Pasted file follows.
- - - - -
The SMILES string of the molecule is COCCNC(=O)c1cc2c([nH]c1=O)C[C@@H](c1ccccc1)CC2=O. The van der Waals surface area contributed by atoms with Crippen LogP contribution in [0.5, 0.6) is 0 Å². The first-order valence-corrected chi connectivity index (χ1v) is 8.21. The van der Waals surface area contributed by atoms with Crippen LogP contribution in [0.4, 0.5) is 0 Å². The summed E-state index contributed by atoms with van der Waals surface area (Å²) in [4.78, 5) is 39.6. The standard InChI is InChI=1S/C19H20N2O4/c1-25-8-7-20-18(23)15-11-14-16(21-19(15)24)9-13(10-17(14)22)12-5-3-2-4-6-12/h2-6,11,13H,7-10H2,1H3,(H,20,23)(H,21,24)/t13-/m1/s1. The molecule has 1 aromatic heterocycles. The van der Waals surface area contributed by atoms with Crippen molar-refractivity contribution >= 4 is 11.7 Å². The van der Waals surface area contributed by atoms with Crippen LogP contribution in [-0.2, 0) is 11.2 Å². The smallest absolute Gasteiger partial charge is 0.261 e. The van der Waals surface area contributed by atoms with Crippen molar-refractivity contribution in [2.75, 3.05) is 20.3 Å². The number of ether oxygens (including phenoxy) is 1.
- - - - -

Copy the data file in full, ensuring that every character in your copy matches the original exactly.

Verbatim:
The SMILES string of the molecule is COCCNC(=O)c1cc2c([nH]c1=O)C[C@@H](c1ccccc1)CC2=O. The van der Waals surface area contributed by atoms with Crippen LogP contribution in [0.5, 0.6) is 0 Å². The first-order valence-corrected chi connectivity index (χ1v) is 8.21. The van der Waals surface area contributed by atoms with Crippen LogP contribution in [0.4, 0.5) is 0 Å². The summed E-state index contributed by atoms with van der Waals surface area (Å²) in [4.78, 5) is 39.6. The standard InChI is InChI=1S/C19H20N2O4/c1-25-8-7-20-18(23)15-11-14-16(21-19(15)24)9-13(10-17(14)22)12-5-3-2-4-6-12/h2-6,11,13H,7-10H2,1H3,(H,20,23)(H,21,24)/t13-/m1/s1. The molecule has 1 aromatic heterocycles. The van der Waals surface area contributed by atoms with Crippen molar-refractivity contribution >= 4 is 11.7 Å². The van der Waals surface area contributed by atoms with Crippen LogP contribution in [-0.2, 0) is 11.2 Å². The smallest absolute Gasteiger partial charge is 0.261 e. The van der Waals surface area contributed by atoms with Crippen molar-refractivity contribution in [2.75, 3.05) is 20.3 Å². The number of ether oxygens (including phenoxy) is 1.